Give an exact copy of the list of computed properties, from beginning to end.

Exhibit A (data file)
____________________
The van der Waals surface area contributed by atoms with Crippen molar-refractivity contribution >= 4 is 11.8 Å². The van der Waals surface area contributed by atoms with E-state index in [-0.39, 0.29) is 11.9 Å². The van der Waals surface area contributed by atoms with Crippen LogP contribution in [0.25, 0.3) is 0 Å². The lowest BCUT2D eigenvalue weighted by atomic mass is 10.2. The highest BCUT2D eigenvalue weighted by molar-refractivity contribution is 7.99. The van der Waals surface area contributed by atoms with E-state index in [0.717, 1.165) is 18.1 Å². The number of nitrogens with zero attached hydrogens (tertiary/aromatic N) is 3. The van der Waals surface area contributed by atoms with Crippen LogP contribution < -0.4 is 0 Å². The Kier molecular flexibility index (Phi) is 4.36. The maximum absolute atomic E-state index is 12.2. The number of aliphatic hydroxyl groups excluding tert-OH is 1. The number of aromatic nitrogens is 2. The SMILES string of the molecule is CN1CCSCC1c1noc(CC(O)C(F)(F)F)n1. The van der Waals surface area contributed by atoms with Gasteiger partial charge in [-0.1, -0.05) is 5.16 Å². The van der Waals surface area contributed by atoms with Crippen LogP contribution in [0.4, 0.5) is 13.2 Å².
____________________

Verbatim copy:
The van der Waals surface area contributed by atoms with Crippen molar-refractivity contribution >= 4 is 11.8 Å². The van der Waals surface area contributed by atoms with E-state index in [-0.39, 0.29) is 11.9 Å². The van der Waals surface area contributed by atoms with Crippen LogP contribution in [0.25, 0.3) is 0 Å². The lowest BCUT2D eigenvalue weighted by atomic mass is 10.2. The highest BCUT2D eigenvalue weighted by molar-refractivity contribution is 7.99. The van der Waals surface area contributed by atoms with E-state index in [0.717, 1.165) is 18.1 Å². The number of nitrogens with zero attached hydrogens (tertiary/aromatic N) is 3. The van der Waals surface area contributed by atoms with Crippen LogP contribution < -0.4 is 0 Å². The Kier molecular flexibility index (Phi) is 4.36. The maximum absolute atomic E-state index is 12.2. The number of aliphatic hydroxyl groups excluding tert-OH is 1. The number of aromatic nitrogens is 2. The SMILES string of the molecule is CN1CCSCC1c1noc(CC(O)C(F)(F)F)n1. The van der Waals surface area contributed by atoms with Gasteiger partial charge in [-0.1, -0.05) is 5.16 Å². The van der Waals surface area contributed by atoms with Crippen LogP contribution in [0.4, 0.5) is 13.2 Å².